US music licensing society ASCAP collected $1.335 billion in the calendar year of 2021, up by just $8 million (+0.6%) versus its revenues in the prior year.
That annual rise in collections was the smallest in monetary terms for ASCAP since way back in 2013.
The reason for such subdued year-on-year growth? Covid-19 lockdowns taking a serious bite out of the PRO’s international income in certain key territories.
ASCAP’s domestic (US) collections were up by $42 million year-on-year, at $1.011 billion.
However, when it came to collections from royalties outside of the US in 2021 – as paid through by foreign societies – it was a very different story.
ASCAP’s international revenues stood at $323.5 million in 2021, down $34.5 million on the equivalent figure that the PRO reported for 2020 ($358m).
Writing in ASCAP’s annual report, the PRO’s CEO, Elizabeth Matthews, primarily blamed this year-on-year fall in performance royalties on “business closures and the lack of vaccinations” in certain non-US territories.
As a result of these difficulties, ASCAP’s total global collections in calendar 2021 ($1.335 billion) couldn’t catch the last-reported annual revenues of its closest rival, BMI.
BMI’s latest confirmed annual collections figure stood at $1.361 billion in the 12 months to end of June 2021, although this figure was reduced by BMI’s decision to switch to ASC 606 reporting.
(Had BMI continued to report as it has in previous years, its FY 2021 collections number would have stood at $1.409 billion; see below.)
ASCAP’s $8 million increase in overall 2021 collections was nearly seven times smaller than the YoY increase the org saw in both 2020 (+$53m) and 2019 (also +$53m).
ASCAP had better news for its writer and publisher clients when it came to its payouts (‘distributions’) over the course of 2021.
According to ASCAP’s latest annual report, it paid out a total of $1.254 billion in 2021, up $41 million YoY.
That represented a jump in the amount of annual growth ASCAP clients saw in the money they were paid: ASCAP posted YoY payout growth of $29 million in 2020.
(It’s no doubt obvious to MBW readers, but just in case: The reason it’s possible for ASCAP’s YoY collection growth to have slowed in 2021 while its annual payout growth accelerated is because of the delay between the money collected by the org – and its international affiliates – and the date this money lands in the bank accounts of songwriters and publishers.)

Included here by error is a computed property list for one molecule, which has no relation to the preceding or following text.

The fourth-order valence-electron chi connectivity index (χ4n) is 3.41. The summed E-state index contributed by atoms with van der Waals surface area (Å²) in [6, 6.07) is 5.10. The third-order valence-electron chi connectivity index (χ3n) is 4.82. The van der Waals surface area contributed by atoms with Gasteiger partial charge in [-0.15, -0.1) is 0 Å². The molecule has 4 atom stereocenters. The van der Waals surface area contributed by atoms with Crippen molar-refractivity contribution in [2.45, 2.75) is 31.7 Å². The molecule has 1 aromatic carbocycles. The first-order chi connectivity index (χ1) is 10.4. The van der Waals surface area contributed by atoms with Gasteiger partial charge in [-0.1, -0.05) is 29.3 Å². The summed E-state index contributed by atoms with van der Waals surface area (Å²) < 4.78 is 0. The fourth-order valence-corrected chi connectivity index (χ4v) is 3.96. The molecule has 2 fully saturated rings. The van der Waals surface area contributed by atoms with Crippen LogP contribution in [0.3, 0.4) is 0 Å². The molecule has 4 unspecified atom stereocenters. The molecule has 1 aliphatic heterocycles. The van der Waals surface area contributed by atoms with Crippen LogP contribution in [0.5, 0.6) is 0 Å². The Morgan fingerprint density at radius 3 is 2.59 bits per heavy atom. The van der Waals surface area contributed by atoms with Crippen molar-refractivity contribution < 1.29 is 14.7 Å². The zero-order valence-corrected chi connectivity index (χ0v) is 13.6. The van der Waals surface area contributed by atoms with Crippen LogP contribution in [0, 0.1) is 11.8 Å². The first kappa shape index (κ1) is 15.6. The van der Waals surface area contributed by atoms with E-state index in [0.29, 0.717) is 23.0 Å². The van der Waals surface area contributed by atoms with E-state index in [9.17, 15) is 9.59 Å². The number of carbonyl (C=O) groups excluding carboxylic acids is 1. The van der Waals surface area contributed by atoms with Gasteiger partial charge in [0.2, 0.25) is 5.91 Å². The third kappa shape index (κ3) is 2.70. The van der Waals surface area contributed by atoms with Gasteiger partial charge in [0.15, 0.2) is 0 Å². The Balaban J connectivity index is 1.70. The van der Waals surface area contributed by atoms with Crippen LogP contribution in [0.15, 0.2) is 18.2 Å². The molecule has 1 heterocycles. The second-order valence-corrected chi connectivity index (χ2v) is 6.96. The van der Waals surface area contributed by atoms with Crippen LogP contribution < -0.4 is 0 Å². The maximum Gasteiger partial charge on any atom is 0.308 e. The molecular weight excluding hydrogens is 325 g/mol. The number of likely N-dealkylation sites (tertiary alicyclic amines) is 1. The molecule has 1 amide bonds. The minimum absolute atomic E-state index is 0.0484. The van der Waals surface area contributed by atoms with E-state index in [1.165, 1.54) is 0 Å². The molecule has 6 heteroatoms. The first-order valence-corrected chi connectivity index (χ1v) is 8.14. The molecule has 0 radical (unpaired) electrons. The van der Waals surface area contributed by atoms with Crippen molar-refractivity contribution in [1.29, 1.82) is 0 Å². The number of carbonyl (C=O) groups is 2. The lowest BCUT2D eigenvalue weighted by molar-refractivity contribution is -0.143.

BMI’s payout figure for its FY2021 was again larger – at $1.335 billion – than ASCAP’s in calendar 2021 ($1.254bn).
ASCAP’s domestic (US) payouts in 2021 stood at $912.6 million, according to Elizabeth Matthews – up by $22 million on the prior year.
The org’s payouts to members from international collections stood at $341 million in 2021, up $19 million year-on-year.
In its annual report, ASCAP confirmed that its total membership across publishers, songwriters, and composers, ended up at “more than 850,000” at the close of 2021.
With that total annual payout of $1.254 billion in the year, this means the mean average payout to an ASCAP member across the 12 months of 2021 was approximately $1,475, or around $123 per month.
(Obviously it goes without saying that a minority of ASCAP members, including hit songwriters and major music publishers, would have earned far, far more than that mean average figure in the year.)
“The ASCAP team is dedicated to building a better music future for our songwriter, composer and music publisher members.”
Elizabeth Matthews, ASCAP
ASCAP ended 2020 with around 800,000 clients, meaning it added approximately 50,000 of them during 2021.
BMI reported that in its FY2021 (to end of June last year, remember), its affiliate membership grew 11% to 1.2 million, with nearly 120,000 new songwriters, composers and publishers joining its org.
Addressing songwriters in the latest ASCAP annual report, Elizabeth Matthews said: “The ASCAP team is dedicated to building a better music future for our songwriter, composer and music publisher members. I am so grateful for the incredible work the team delivered around the clock in 2021 to achieve that goal.
“I promise you we will continue to take every step necessary to ensure that you can keep creating the world’s greatest music.”Music Business Worldwide